Rich Terrile, astronomer and Voyager imaging team member, NASA-JPL
Rob Zellem, exoplanetary astronomer, NASA-JPL Original Air Date: February 6, 2020 - 7 pm PT (10 pm ET)
What's Up: February 2020 Skywatching Tips from NASA
Looking for astronomy highlights for February 2020? This month is the best time of the year to try to view Mercury, soon after sunset; Mars disappears behind the Moon on Feb. 18; and the bright red star on Orion’s shoulder, Betelgeuse, has been acting weird. (Or has it?) Additional information about topics covered in this episode of What's Up, along with still images from the video, and the video transcript, are available at https://solarsystem.nasa.gov/whats-up-skywatching-tips-from-nasa. Credit: NASA/JPL-Caltech
NASA Team Salutes Spitzer Space Telescope
NASA's Spitzer Space Telescope’s mission concluded on Jan. 30, 2020, at the agency's Jet Propulsion Laboratory in Pasadena, California. After more than 16 years of studying the universe in infrared light, the spacecraft entered a state known as safe mode and ceased science operations. Launched in 2003, Spitzer revealed previously hidden features of known cosmic objects and led to discoveries and insights spanning from our own solar system to nearly the edge of the universe. For more information on the Spitzer Space Telescope, go to https://www.nasa.gov/spitzer NASA's Jet Propulsion Laboratory in Pasadena, California, conducts mission operations and manages the Spitzer Space Telescope mission for the agency's Science Mission Directorate in Washington. Science operations are conducted at the Spitzer Science Center at Caltech in Pasadena. Spacecraft operations are based at Lockheed Martin Space in Littleton, Colorado. Data are archived at the Infrared Science Archive housed at IPAC at Caltech. Caltech manages JPL for NASA. Lockheed Martin in Sunnyvale, California, built the Spitzer spacecraft, and during development served as lead for systems and engineering, and integration and testing. Ball Aerospace and Technologies Corporation in Boulder, Colorado provided the optics, cryogenics and thermal shells and shields for Spitzer. Ball developed the Infrared Spectrograph (IRS) instrument, with science leadership based at Cornell University, and the Multiband Imaging Photometer for Spitzer (MIPS) instrument, with science leadership based at the University of Arizona in Tucson. NASA's Goddard Space Flight Center in Greenbelt, Maryland, developed the Infrared Array Camera (IRAC) instrument, with science leadership based at the Harvard Smithsonian Astrophysics Observatory in Cambridge, Massachusetts.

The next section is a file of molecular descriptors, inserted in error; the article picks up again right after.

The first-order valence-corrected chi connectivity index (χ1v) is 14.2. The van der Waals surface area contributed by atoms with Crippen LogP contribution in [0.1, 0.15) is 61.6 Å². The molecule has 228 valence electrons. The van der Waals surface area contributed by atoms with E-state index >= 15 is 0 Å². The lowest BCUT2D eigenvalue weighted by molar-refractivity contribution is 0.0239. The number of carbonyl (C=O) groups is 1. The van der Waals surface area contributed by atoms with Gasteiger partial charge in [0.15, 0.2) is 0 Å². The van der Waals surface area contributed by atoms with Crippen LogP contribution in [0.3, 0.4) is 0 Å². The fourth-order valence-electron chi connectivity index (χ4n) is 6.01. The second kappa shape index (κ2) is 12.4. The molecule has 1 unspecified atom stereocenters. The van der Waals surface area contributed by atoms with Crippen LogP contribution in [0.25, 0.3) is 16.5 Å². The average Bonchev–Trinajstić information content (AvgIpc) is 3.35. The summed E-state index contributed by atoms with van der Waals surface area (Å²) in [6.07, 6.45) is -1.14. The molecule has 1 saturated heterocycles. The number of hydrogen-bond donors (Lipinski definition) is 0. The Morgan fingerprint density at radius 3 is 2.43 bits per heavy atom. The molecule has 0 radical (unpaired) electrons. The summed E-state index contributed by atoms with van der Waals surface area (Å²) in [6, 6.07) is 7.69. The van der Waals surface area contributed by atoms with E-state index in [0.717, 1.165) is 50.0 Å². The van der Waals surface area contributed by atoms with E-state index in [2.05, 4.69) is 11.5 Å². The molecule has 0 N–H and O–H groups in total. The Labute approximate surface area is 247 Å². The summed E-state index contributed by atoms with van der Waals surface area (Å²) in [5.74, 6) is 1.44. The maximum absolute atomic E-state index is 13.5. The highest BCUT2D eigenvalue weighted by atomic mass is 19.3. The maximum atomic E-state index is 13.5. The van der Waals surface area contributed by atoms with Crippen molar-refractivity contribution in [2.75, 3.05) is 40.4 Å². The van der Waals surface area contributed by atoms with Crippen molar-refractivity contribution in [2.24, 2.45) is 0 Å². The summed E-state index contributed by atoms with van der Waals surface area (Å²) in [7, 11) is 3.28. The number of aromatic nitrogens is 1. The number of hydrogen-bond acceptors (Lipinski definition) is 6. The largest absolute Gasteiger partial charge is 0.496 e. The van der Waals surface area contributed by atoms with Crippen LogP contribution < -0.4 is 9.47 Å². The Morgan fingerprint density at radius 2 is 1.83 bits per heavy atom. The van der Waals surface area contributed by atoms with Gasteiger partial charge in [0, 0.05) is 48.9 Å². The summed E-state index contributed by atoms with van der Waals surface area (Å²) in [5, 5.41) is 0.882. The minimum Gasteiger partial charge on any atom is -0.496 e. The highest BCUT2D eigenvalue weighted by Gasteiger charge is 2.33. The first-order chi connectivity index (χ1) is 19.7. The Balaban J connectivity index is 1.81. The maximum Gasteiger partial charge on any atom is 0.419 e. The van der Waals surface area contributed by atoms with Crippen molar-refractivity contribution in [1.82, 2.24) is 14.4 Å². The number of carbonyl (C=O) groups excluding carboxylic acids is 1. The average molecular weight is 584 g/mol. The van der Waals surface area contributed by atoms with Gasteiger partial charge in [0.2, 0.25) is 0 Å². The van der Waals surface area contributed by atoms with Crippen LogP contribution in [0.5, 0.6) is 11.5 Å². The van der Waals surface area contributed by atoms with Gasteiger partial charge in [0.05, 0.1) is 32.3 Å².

Spitzer's Final Voyage (live public talk)
Original Air Date: Jan. 23, 2020 The Spitzer Space Telescope has been observing the universe in infrared light for over 16 years. As the mission comes to a close, we’ll take a look at some of the amazing highlights and the lasting legacy of this incredible observatory. Host:
Brian White Speaker(s):
Varoujan Gorjian, Spitzer Research Scientist, JPL
Robert Hurt, Spitzer Visualization Scientist, Caltech/IPAC
Suzanne Dodd, Former Spitzer Project Manager (2010-2016), JPL
Joseph Hunt, Spitzer Project Manager (Current), JPL
Science In A Minute: What is Infrared Light?
What is infrared light and how do we use it to study the universe? Infrared radiation, or infrared light, is a type of energy that we humans can't see but can feel as heat. All objects in the universe emit some level of infrared radiation, whether hot or cold, making an infrared telescope like NASA's Spitzer Space Telescope very useful in detecting objects that might seem invisible. For more information on the Spitzer Space Telescope go to www.nasa.gov/spitzer.
Science In A Minute: The Art of Spitzer Space Telescope